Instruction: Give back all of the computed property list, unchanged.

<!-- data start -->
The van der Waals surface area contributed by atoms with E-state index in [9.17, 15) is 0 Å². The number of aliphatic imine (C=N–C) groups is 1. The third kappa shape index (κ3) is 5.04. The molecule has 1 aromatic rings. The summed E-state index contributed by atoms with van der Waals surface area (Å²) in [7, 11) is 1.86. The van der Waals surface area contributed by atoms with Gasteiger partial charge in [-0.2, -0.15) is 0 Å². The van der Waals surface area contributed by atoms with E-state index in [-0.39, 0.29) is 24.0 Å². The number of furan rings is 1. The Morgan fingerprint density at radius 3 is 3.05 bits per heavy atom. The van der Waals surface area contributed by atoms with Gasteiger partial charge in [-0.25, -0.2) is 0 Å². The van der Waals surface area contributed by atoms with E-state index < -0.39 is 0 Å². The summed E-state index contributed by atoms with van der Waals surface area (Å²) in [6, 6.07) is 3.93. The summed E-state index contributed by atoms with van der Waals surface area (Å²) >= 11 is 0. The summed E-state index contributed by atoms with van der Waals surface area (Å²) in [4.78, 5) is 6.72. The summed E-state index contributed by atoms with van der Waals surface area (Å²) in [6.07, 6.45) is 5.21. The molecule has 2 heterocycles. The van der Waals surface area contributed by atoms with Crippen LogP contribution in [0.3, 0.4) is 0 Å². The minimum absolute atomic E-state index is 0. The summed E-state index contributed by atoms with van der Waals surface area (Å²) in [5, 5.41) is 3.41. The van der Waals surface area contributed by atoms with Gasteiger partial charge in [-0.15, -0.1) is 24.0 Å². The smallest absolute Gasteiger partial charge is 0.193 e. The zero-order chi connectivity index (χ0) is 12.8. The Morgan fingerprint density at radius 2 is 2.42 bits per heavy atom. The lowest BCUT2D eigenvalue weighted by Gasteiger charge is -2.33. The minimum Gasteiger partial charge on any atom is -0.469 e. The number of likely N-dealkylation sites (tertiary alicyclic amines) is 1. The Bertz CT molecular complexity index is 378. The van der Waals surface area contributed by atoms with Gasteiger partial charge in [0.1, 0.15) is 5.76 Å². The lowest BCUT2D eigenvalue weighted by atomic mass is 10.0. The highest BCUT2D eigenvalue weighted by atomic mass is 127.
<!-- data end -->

The van der Waals surface area contributed by atoms with E-state index in [9.17, 15) is 0 Å². The number of aliphatic imine (C=N–C) groups is 1. The third kappa shape index (κ3) is 5.04. The molecule has 1 aromatic rings. The summed E-state index contributed by atoms with van der Waals surface area (Å²) in [7, 11) is 1.86. The van der Waals surface area contributed by atoms with Gasteiger partial charge in [-0.2, -0.15) is 0 Å². The van der Waals surface area contributed by atoms with E-state index in [-0.39, 0.29) is 24.0 Å². The number of furan rings is 1. The Morgan fingerprint density at radius 3 is 3.05 bits per heavy atom. The van der Waals surface area contributed by atoms with Gasteiger partial charge in [-0.25, -0.2) is 0 Å². The van der Waals surface area contributed by atoms with E-state index < -0.39 is 0 Å². The summed E-state index contributed by atoms with van der Waals surface area (Å²) in [6, 6.07) is 3.93. The summed E-state index contributed by atoms with van der Waals surface area (Å²) >= 11 is 0. The summed E-state index contributed by atoms with van der Waals surface area (Å²) in [4.78, 5) is 6.72. The summed E-state index contributed by atoms with van der Waals surface area (Å²) in [6.07, 6.45) is 5.21. The molecule has 2 heterocycles. The van der Waals surface area contributed by atoms with Crippen LogP contribution in [0.3, 0.4) is 0 Å². The minimum absolute atomic E-state index is 0. The summed E-state index contributed by atoms with van der Waals surface area (Å²) in [5, 5.41) is 3.41. The van der Waals surface area contributed by atoms with Gasteiger partial charge in [-0.15, -0.1) is 24.0 Å². The smallest absolute Gasteiger partial charge is 0.193 e. The zero-order chi connectivity index (χ0) is 12.8. The Morgan fingerprint density at radius 2 is 2.42 bits per heavy atom. The lowest BCUT2D eigenvalue weighted by Gasteiger charge is -2.33. The minimum Gasteiger partial charge on any atom is -0.469 e. The number of likely N-dealkylation sites (tertiary alicyclic amines) is 1. The Bertz CT molecular complexity index is 378. The van der Waals surface area contributed by atoms with Gasteiger partial charge in [0.1, 0.15) is 5.76 Å². The lowest BCUT2D eigenvalue weighted by atomic mass is 10.0. The highest BCUT2D eigenvalue weighted by atomic mass is 127.